Barnes: ‘We’ve carried the ball a long, long way down the field’


Melody Barnes

WASHINGTON, D.C. —The purpose of the small gathering on the second floor of the Old Executive Office Building in Washington Thursday afternoon was two-fold. First, White House Domestic Policy Chief Melody Barnes wanted to give LGBT media a “snapshot” of what the Obama administration has done, and plans to do, on LGBT issues.

And, second, nine LGBT reporters and political bloggers would get a chance to ask a question.

It was the first time any administration had arranged to deliver such a briefing to LGBT media and take questions, and some lamented that the access has come 18 months into the administration and, thus far, has not included an interview with the president himself.

But Barnes offered an earnest defense of what the Obama administration has done thus far on LGBT issues—“more than any previous administration,” she said. She pointed to the signing hate crimes legislation into law, issuing of executive memos to expedite tangible benefits where possible, and using the president’s bully pulpit in a variety of settings to advance the public’s understanding of civil rights for LGBT people.

Barnes was pressed to explain why the administration continues to defend laws in court, such as Don’t Ask, Don’t Tell (DADT) and the Defense of Marriage Act (DOMA), even though the president has repeatedly said both laws should be repealed. Barnes said it’s in part because the president is concerned about setting a precedent that would make it easier for some future administration to pick and choose which laws it would defend, and in part because the president “hasn’t made an argument” concerning the constitutionality of the laws.

“To be clear, he believes DOMA is discriminatory,” said Barnes, noting the administration has indicated so in legal briefs. “But,” said Barnes, “we believe we have an obligation to defend the law if Congress had a rational basis for passing the law.” She added that the president has been “trying to move the country forward and change the narrative” on these issues.

When it comes to prodding Congress to pass pro-LGBT laws, such as the Employment Non-Discrimination Act (ENDA), said Barnes, the administration is relying on the Congressional leadership.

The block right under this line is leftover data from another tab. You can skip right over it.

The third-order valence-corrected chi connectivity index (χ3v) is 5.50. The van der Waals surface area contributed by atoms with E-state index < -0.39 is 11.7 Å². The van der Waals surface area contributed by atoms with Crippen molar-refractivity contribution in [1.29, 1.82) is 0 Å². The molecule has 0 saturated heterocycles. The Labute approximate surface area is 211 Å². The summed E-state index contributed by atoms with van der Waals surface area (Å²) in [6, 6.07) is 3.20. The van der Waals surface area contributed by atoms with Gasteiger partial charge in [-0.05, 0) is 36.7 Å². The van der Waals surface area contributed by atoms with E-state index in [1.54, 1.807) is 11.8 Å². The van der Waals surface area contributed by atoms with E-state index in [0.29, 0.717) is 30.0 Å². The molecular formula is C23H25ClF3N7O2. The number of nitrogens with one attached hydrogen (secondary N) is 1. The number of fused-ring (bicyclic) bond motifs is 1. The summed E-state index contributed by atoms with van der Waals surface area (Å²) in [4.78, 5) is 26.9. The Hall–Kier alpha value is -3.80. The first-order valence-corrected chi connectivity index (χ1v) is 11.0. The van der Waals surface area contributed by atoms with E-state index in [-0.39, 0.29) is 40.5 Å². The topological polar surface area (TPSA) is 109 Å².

“We look to the Senate leadership to also say to us, ‘These are issues we are prepared to move forward on’,” said Barnes. “They’re doing that based on a whole number of variables. And when they are talking about moving forward with ENDA, they’re also getting an indication from us that we support it.”

Pam Spaulding, a political blogger at, told Barnes that there is a “big gulf” between what national LGBT organizations consider to be significant progress on LGBT issues and what people at the grassroots think. She suggested a briefing like this one might have gone a long way to mitigate the concern of the grassroots if it had been held earlier in the administration.

Barnes acknowledged the frustration of the grassroots, but emphasized, “We are here now, and that reflects the desire to be engaged.” She also noted that the White House AIDS czar, Jeff Crowley, has been engaging the grassroots through a series of town meetings around the country to talk about AIDS.

“There’s always a desire and effort to do better, and that’s why we are sitting here now,” said Barnes. “

The only surprise came when—in responding to a question about the relative lack of openly gay people on the president’s senior staff—Barnes credited White House Chief of Staff Rahm Emanuel with having pushed for the hospital visitation directive. That directive, signed by President Obama, provided for the Department of Health and Human Services to ensure that hospitals receiving federal funding respect the wishes of an LGBT patient in deciding who can visit them in the hospital. Emanuel has, for years, been seen as a relative obstructionist on LGBT advances—first, in the Clinton White House and, now, in this one.

“There are a number of very senior members of this administration—whether it be Rahm, Valerie [Jarrett] or me or Jim [Messina]—who are not gay or lesbian but for whom these issues are important. We have conversations and provide advice to the president on those issues. It is helpful and important to have people… who are not gay or lesbian or transgender who care about these issues and advocate for them in the White House.”

“There are LGBT senior colleagues who may not have as their portfolio specific LGBT issues,” continued Barnes, “but they come to the table with expertise on personnel, the environment, and host of other issues who do participate in these conversations, who sit at the table and bring their perspective to the conversation on a consistent basis. So while there isn’t an individual…there are many individuals who care about these issues, who drive this set of issues and think about how we move forward.”

Asked whether the White House vetted its decision concerning the DADT certification requirement with anyone in the LGBT community, Barnes answered indirectly, saying the White House “absolutely consults frequently” with the community. She pointed specifically to staffers Brian Bond and Tina Tchen in the White House Office of Public Liaison, as the point persons to ensure such consultations.

“Brian and Tina are talking to and considering and hearing the positive and negative as we go through the process of both developing policy and articulating what our policy is,” said Barnes.

“We’ve carried the ball a long, long way down the field,” said Barnes. “There’s still work to be done but we’ve carried it a long way down the field.”

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